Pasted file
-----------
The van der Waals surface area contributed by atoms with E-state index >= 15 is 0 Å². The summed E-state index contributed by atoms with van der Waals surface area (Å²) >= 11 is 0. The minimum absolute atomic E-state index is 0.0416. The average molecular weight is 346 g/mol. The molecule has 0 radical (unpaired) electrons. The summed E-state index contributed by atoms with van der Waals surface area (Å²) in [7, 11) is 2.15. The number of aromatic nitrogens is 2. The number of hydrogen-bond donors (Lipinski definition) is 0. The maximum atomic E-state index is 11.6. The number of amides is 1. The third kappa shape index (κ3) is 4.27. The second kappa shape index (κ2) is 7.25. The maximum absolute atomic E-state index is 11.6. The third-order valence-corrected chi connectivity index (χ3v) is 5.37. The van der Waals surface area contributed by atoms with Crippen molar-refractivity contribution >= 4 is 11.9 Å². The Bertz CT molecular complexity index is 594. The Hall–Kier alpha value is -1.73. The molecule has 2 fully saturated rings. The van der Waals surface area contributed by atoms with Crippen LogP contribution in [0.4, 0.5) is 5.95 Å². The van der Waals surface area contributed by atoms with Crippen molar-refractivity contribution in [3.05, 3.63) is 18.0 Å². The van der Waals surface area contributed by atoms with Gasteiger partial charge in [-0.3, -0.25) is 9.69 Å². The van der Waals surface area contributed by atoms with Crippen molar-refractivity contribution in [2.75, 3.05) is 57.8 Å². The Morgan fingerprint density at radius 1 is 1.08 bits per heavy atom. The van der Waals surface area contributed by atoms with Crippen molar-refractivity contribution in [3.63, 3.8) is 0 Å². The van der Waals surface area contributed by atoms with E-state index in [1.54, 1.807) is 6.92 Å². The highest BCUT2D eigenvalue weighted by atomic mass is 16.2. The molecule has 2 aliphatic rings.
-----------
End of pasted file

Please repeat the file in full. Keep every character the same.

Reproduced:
The van der Waals surface area contributed by atoms with E-state index >= 15 is 0 Å². The summed E-state index contributed by atoms with van der Waals surface area (Å²) >= 11 is 0. The minimum absolute atomic E-state index is 0.0416. The average molecular weight is 346 g/mol. The molecule has 0 radical (unpaired) electrons. The summed E-state index contributed by atoms with van der Waals surface area (Å²) in [7, 11) is 2.15. The number of aromatic nitrogens is 2. The number of hydrogen-bond donors (Lipinski definition) is 0. The maximum atomic E-state index is 11.6. The number of amides is 1. The third kappa shape index (κ3) is 4.27. The second kappa shape index (κ2) is 7.25. The maximum absolute atomic E-state index is 11.6. The third-order valence-corrected chi connectivity index (χ3v) is 5.37. The van der Waals surface area contributed by atoms with Crippen molar-refractivity contribution >= 4 is 11.9 Å². The Bertz CT molecular complexity index is 594. The Hall–Kier alpha value is -1.73. The molecule has 2 fully saturated rings. The van der Waals surface area contributed by atoms with Crippen LogP contribution in [0.4, 0.5) is 5.95 Å². The van der Waals surface area contributed by atoms with Crippen molar-refractivity contribution in [3.05, 3.63) is 18.0 Å². The van der Waals surface area contributed by atoms with Gasteiger partial charge in [-0.3, -0.25) is 9.69 Å². The van der Waals surface area contributed by atoms with Crippen molar-refractivity contribution in [2.75, 3.05) is 57.8 Å². The Morgan fingerprint density at radius 1 is 1.08 bits per heavy atom. The van der Waals surface area contributed by atoms with Crippen molar-refractivity contribution in [3.63, 3.8) is 0 Å². The van der Waals surface area contributed by atoms with E-state index in [1.54, 1.807) is 6.92 Å². The highest BCUT2D eigenvalue weighted by atomic mass is 16.2. The molecule has 2 aliphatic rings.